The Harambee Room , a one-of-a kind exhibit located in the African-American Research Library & Cultural Center in Fort Lauderdale, was defaced when electrical work was performed at the facility.
Urban artist Gary L. Moore created the mural depicting historical events in African-American history.
Exactly who caused the damage or when it was done was not immediately known.
Moore said no one informed him of damage done to his work.
“I had no idea and that was not there the last time I visited here,” said Moore, who was commissioned to create The Harambee Room in 2002.
Milton Jones, a developer who donated funds towards the library’s construction and creation of The Harambee Room, was upset.
“That’s just ridiculous. It’s just ludicrous,” Jones said. “If you have a contractor or an employee to go in to make repairs, you’re supposed to have someone watching everything they do.”
Jones and his wife Barbara donated $50,000 towards The Harambee Room. A bronze plaque outside the room’s entrance bears their names, dedicating the work to them.
“We have a vested interest in it and so does the entire community. It was put there for the people to enjoy,” Jones said.
He was never contacted about the damage, he said.
The county agency that oversees Broward’s vast collection of art did not know how The Harambee Room came to be defaced, according to its director.
“The Cultural Division has just learned of the damage to the artwork,” Mary Becht said in response to an e-mail from South Florida Times seeking comment. “Staff is researching the questions. The division will respond as soon as we can obtain the information.”
Tin Ly, the county’s public art and design consultant, who monitors the art that Broward owns, did not return repeated calls or reply to emails seeking comment.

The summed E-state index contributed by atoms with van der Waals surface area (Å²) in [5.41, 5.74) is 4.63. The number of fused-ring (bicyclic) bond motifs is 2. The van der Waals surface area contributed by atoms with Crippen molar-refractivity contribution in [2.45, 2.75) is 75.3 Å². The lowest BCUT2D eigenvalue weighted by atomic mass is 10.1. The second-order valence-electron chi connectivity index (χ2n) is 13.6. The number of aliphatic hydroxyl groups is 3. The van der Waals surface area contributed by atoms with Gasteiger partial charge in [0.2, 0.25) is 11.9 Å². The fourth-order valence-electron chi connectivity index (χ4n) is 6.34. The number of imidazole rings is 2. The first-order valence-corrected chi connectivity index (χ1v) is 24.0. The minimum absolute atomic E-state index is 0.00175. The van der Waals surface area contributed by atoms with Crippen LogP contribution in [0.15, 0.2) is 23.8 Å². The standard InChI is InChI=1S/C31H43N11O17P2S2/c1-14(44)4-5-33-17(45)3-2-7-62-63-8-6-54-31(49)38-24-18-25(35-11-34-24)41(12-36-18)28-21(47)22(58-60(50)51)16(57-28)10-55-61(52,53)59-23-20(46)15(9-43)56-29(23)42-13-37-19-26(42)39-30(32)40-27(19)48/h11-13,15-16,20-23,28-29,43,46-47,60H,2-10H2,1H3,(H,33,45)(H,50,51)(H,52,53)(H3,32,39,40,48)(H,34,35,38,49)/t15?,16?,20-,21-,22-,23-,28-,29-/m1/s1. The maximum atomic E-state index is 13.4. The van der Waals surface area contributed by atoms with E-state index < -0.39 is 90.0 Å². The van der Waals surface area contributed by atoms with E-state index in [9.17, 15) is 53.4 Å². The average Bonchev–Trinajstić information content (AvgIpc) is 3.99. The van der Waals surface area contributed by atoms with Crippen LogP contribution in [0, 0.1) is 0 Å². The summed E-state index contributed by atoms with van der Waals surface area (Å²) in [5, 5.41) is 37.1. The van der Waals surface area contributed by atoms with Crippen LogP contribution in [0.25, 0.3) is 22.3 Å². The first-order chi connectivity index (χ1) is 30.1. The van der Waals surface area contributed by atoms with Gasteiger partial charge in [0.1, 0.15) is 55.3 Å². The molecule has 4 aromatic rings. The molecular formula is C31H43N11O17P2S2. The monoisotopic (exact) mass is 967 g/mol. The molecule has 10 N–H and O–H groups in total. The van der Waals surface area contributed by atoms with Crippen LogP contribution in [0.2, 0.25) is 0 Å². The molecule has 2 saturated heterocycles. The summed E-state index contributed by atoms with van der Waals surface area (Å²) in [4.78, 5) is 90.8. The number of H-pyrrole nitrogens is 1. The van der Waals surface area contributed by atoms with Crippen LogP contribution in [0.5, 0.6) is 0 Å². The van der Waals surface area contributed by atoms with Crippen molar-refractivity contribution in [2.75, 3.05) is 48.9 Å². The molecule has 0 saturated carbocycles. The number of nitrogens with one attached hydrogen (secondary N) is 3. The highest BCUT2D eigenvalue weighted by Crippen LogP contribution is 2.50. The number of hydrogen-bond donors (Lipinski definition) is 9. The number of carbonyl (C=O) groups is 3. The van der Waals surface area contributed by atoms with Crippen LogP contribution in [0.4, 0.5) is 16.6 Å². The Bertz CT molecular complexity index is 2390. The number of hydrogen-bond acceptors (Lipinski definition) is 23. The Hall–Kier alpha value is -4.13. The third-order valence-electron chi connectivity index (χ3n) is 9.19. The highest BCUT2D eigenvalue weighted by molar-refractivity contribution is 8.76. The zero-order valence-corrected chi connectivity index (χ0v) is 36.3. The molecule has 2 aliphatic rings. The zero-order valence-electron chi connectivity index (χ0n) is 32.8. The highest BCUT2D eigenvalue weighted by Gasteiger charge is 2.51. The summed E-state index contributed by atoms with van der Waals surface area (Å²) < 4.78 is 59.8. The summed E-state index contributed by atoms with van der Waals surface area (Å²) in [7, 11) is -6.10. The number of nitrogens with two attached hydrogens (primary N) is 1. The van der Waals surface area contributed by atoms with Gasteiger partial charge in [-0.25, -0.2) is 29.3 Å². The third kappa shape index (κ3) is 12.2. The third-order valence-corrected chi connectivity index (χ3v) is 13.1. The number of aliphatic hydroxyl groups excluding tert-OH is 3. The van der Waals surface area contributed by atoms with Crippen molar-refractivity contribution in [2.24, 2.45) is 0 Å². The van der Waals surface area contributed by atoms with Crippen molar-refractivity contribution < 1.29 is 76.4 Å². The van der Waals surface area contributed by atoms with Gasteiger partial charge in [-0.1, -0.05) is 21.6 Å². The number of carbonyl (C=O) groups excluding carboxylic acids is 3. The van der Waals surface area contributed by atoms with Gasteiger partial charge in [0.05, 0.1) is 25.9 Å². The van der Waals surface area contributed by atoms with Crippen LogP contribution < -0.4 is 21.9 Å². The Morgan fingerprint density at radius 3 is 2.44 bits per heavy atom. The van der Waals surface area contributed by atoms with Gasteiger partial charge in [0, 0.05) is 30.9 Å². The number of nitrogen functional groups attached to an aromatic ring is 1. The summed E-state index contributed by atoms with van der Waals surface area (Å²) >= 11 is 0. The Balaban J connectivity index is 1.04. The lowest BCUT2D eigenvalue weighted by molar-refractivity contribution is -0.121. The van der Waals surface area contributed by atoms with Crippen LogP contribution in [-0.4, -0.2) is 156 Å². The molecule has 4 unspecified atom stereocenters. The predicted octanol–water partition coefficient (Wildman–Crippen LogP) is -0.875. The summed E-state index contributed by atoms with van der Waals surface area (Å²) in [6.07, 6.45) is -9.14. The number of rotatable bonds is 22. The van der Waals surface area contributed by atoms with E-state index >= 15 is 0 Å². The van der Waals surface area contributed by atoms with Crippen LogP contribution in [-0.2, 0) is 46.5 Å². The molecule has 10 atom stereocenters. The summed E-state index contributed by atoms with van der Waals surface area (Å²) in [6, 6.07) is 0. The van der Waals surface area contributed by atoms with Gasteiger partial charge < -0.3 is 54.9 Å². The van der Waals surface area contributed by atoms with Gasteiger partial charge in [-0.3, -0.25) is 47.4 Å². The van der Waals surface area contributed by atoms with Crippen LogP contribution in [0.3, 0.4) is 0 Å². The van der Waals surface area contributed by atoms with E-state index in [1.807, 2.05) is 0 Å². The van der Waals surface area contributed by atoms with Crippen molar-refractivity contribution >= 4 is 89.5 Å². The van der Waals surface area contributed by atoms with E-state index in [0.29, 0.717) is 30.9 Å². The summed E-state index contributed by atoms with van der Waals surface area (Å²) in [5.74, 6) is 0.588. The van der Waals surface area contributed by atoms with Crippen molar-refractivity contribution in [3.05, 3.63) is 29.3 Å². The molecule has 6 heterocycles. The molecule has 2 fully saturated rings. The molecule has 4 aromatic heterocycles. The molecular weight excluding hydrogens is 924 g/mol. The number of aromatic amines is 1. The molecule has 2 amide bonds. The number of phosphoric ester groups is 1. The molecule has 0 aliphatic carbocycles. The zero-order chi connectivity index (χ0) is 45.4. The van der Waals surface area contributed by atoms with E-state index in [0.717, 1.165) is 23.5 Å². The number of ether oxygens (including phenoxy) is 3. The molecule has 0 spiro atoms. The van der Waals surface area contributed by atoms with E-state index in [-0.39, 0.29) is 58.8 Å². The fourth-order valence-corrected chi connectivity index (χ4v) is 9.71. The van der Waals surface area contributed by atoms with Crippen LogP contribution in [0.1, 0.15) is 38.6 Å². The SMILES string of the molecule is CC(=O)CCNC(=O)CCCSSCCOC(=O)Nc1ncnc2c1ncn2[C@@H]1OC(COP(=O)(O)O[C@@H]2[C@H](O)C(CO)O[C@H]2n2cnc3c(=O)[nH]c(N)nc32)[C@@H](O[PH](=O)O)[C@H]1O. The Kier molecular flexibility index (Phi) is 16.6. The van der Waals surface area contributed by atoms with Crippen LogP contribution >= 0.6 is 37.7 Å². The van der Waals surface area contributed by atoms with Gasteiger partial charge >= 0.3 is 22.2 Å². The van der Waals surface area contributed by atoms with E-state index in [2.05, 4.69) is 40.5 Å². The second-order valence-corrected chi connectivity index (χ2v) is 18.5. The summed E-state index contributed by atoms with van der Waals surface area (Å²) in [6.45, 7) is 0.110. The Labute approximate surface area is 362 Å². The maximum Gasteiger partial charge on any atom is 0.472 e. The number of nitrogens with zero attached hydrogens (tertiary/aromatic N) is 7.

“I should have been called about this,” Moore said. “He should have let me know.”
The focus of the dispute is a red-and-white electrical box measuring roughly 5 inches by 5 inches and consisting of a horn and strobe light. It was added to, or installed, in the room as part of a fire alarm warning system. An opening was cut into one section of the art work to accommodate the installation, damaging the panels and canvas. The opening is a ragged cut that has left spaces around the device, exposing the bare wall on which the panels of the mural are mounted, allowing moisture to enter.
“It’s very tacky. It’s very shoddy and it’s an insult to the art piece because you create art to sort of elevate people to a whole different experience,” Moore said this week as he surveyed the damage done to his creation. “When you have this sort of shoddy craftsmanship, it’s very distracting. If it’s a county employee, I’m just so surprised at the level of the quality of their work.”
“Harambee” is Swahili for “Let's pull together.” The mural consists of colorful digital prints on canvas depicting people of African descent in transition from the Motherland to America. Moore estimates it cost about $210,000 to create because it was not included in the original design of the facility. The piece was commissioned by the county’s Public Art and Design Program.
The work also includes black-and-white photographs of historic figures from the Fort Lauderdale area, including Dr. James Franklin Sistrunk, the Rev. Ivory Mizell and Eula Johnson.
The panels line the walls of the circular room that reflects sounds like an echo chamber, with specially designed acoustics. The floor is fashioned from blue terrazzo in patterns of waves, with a yellow line to show the route slave ships took from West Africa through the Middle Passage en route to America.
County officials have yet to determine if the fire alarm was an existing warning device that was upgraded or a new installation. Further complicating the issue is confusion over who did the work and when it was performed.
Moore said he sent the county a maintenance proposal for the mural when he completed the work but it was never acted upon.
“They need to restore it, and restore it immediately,” Jones said.
“This looks like an exercise in stupidity not to have someone watching over the work done over there and keeping track of it,” said Jones, the benefactor. “You have other valuable works of art in this county and you have to wonder what has happened to those. I wonder how long it will take them to let me know about the damage.”
Photo Above: Urban artist Gary L. Moore surveys damage done to The Harambee Room